Is it necessary for God to be doing anything different from the laws of physics?

Victor Stenger, is the author of  God, the Failed Hypothesis – How Science Shows that God does not Exist.

The book claims:

Not only does the universe show no evidence for God, it looks exactly as it would be expected to look if there is no God.

I would frame this slightly differently and suggest that

the evidence in favour of the existence of God is exactly the same as the evidence against the existence of God.

It may seem like a small difference but I think it’s important. Here’s why. Continue reading “Is it necessary for God to be doing anything different from the laws of physics?”

Fourcultures – the most popular posts of 2009

Many thanks to everyone who’s read these pages over the year that’s now ending. Fourcultures is now being read more than 2,000 times a month.

And just in case you missed them, the most popular posts of 2009 are as follows:

The Four Cultures of Marketing Ethics
Grid-Group Cultural Theory: a way of trying not to fool yourself
Post-Secular Artist? Nine Reflections on Patrick Heron
Four Ways to Make Social Change Work Better
How to be a Fatalist

Here’s to 2010. Happy New Year!

Making up the facts about climate change?

Climate Change Factors

Upton Sinclair said

“It is difficult to get a man to understand something when his salary depends on his not understanding it.”

Let’s just try to understand a fairly straightforward question. I don’t mean straightforward as in ‘easy to determine’ , but as in ‘you’d think it might have a definite, clear answer’. Here it is:

How much carbon dioxide do volcanoes emit?

This seems exactly the kind of question we should be able to answer if we want to be able to say anything serious about climate change (see the top left box of the diagram). It also seems to be the kind of thing that scientific observation and measurement ought to be able to help us with.

Furthermore, it would in principle be perfectly reasonable to conclude that we don’t actually have an answer yet because it’s just too hard to measure volcanoes with existing methods and technology. A little humility never hurt anyone.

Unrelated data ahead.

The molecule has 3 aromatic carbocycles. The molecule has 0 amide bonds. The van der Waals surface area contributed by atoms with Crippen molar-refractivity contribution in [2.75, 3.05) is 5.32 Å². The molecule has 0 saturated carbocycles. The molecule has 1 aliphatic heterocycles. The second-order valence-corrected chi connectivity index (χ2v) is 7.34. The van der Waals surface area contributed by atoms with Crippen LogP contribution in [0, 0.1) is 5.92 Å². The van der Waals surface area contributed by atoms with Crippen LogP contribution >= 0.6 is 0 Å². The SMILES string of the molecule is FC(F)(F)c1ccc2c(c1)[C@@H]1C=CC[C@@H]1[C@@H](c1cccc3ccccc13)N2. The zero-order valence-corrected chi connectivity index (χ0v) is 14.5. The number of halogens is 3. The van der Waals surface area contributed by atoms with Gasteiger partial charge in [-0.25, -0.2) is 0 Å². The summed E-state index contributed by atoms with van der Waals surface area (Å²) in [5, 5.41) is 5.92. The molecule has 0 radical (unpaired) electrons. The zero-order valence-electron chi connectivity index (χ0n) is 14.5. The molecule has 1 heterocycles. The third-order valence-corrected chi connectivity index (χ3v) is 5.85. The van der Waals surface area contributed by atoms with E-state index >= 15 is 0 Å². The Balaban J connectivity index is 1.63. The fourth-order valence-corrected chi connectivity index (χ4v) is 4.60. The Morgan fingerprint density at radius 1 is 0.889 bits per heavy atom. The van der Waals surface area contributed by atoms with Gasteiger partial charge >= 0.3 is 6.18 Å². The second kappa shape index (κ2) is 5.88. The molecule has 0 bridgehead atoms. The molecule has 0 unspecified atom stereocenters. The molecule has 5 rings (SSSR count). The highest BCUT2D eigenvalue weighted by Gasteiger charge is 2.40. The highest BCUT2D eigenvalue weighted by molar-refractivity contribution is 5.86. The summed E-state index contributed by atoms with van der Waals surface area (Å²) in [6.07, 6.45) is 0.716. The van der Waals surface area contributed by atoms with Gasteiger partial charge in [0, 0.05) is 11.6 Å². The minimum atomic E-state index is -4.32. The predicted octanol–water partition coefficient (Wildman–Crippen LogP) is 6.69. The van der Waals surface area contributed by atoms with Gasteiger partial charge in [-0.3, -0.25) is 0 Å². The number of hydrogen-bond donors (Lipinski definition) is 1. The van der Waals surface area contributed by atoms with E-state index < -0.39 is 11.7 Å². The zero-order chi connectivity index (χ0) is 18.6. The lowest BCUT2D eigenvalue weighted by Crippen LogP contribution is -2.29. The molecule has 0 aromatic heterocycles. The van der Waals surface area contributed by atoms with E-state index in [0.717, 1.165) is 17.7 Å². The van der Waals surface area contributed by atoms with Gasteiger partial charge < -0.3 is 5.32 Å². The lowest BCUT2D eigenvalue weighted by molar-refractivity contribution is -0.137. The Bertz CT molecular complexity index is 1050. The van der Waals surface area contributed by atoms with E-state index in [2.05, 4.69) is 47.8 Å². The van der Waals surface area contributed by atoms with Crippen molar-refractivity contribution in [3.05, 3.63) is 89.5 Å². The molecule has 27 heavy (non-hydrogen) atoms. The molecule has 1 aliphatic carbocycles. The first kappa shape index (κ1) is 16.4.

So here goes with the answer. Continue reading “Making up the facts about climate change?”

Where have all the climate change jokes gone?

Why can’t anyone tell a good joke about climate change? I don’t mean “Climate Change? That’s a joke in itself”. And I don’t mean jokes in the Leno/O’Brien/Letterman-style: ‘Scientists are warning that if climate change gets any worse even Hilary Clinton will thaw out’. I mean funny ones. Where are they?
The Times wrote about this and the online comments were as miserable, mean-spirited and loopy as usual with this subject. Humour hardly began to get a look-in. The same happened a year or so ago when the Guardian ran a very similar piece.

If anyone has a good joke about climate change I’d love to hear it.

More on Open Access journals

Just a few links really, call it self-education…

There’s a new popular book out about some of the issues. Viral Spiral by David Bollier. (also exists as free pdf download).

And The Access Principle is a bit of a classic (if anything can be after just four years). Free pdf requires registration.

A real world case study I found illuminating, on the Canadian Journal of Sociology.

Read also:
Open access to publicly funded knowledge

Which of my identities takes precedence?

Mort recently asked the following:

Where does cultural cognition reside?Is it within the individual or their cultural environ – the social assumptions and influences that we are surrounded by?
Which of my identities takes precedence, me the autonomous decision maker, or me the social role?